Ibba Girls’ School Developmental Review 2019


Every year, a team of volunteers from Friends of Ibba Girls' School (FIGS) and Ibba Girls' Boarding School staff conduct a developmental review of the School. FIGS trustee Professor Jean Hartley has led the review team every year and reflects below on the findings this year.

Yoane Kumbonyaki, the Director of Studies (Primary) at Ibba Girls’ Boarding School, joined the annual developmental review team this year, working with Caroline Holland, a teacher-trainer, and me. We worked intensively for a week in November to get a wide-ranging view of the school, of what is working well and what people felt could be improved over time.

This joint approach to review means that the school and FIGS benefit from a team which includes an ‘insider’ – someone on the ground, who knows the school really well, and ‘outsiders’ – who can ask different questions and who can bring knowledge from other countries. The review feeds into the school development plan and provides valuable information about the use and impact of donor funds, with suggestions for future funding needs.

This was the fifth such review since the school started in 2014. The first review focused on the school start-up with 40 girls and a handful of staff. This time, the team talked to 9 teachers, 24 support staff, 18 girls across the six classes of the school, 4 parents and 4 community/government leaders. Caroline worked with the primary and secondary directors of study to observe and give feedback on lessons, and we also gave a short questionnaire to all girls in the school. It was hard work, but very fulfilling and very inspiring to talk to people at or concerned with the school.

The achievements this year have been considerable. The school has made a smooth transition to the new head teacher, Vicky Ajidiru Dratia, and five new teachers have joined the school and have integrated well into the school community (though one is leaving after a year to study full-time in Uganda). The new teachers mainly teach in the secondary stream, though some teach primary classes as well. In addition, the head teacher has simplified food purchasing and also reorganised the work of some support staff, which they now find much better.

A further achievement is the secondary school start-up. There are 31 girls in S1, with their own dormitory – and with textbooks!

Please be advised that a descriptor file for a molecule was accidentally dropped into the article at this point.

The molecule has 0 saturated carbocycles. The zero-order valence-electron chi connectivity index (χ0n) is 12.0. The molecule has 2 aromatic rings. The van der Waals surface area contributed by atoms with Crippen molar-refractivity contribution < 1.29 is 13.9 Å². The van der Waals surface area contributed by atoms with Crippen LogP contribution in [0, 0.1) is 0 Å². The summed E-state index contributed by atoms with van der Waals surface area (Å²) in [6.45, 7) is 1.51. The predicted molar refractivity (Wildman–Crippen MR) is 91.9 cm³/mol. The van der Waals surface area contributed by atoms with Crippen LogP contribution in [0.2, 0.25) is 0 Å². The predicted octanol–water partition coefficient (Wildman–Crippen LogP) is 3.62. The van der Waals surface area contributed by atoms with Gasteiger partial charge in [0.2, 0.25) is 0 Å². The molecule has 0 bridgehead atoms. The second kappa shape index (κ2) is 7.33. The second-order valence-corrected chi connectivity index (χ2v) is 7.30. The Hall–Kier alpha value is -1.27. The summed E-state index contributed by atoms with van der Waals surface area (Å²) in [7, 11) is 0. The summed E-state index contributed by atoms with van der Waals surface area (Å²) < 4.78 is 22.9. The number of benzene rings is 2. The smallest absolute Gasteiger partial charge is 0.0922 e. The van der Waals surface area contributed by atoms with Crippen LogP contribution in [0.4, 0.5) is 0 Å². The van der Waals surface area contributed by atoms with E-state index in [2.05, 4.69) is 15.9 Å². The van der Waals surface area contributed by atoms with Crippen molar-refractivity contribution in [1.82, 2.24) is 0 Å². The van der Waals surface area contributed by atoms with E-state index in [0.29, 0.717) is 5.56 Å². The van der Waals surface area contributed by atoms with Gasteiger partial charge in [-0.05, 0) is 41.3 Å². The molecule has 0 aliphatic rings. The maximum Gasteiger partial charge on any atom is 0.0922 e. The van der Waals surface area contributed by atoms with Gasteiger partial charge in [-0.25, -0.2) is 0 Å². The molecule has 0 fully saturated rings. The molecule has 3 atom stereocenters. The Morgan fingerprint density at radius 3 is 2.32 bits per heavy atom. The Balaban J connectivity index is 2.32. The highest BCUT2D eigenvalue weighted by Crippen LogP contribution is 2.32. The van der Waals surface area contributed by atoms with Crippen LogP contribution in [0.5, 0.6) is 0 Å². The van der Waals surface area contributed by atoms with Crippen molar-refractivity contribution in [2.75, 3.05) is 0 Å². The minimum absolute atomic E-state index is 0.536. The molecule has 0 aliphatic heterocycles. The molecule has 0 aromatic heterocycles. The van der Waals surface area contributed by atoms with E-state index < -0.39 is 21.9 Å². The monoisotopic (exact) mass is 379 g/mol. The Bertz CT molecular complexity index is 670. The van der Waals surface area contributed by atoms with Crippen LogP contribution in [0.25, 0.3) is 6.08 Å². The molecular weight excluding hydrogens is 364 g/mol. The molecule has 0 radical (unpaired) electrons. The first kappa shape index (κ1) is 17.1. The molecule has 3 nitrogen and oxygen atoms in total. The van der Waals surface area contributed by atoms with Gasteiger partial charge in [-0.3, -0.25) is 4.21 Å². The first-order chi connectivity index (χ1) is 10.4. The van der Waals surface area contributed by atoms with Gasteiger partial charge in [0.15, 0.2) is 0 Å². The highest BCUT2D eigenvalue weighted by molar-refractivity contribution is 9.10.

The secondary girls are growing in confidence and are becoming more questioning of various aspects of the school – as might be expected with adolescents! (The survey can track changes over time and we also saw this shift in the analysis of those who were P8 last year.) This assertiveness is a foretaste of the challenge for the school in the coming years – how to teach and look after young women as well as the younger girls.

The campus is green and well cared for. There is a happy atmosphere among students, with lots of spontaneous singing and dancing, and there is a genuine thirst for learning. While we were there, P8 sat the National Primary Leaving Exam so we wished them well and we all await the final results (and to see how they compare with last year’s stunning results).

What about areas for improvement? A key issue is the repair and maintenance of some buildings. Some have had six years of heavy use now and the footfall from 220 students and over 30 staff on a daily basis is taking its toll. There is not currently a site manager or caretaker, and it’s clear now that the school has reached a scale where this would be sensible. This also provides an opportunity to upskill support staff.

As the review tracks changes over time, we are delighted to report that there is considerable further improvement since last year.

Professor Jean Hartley, FIGS trustee
December 2019

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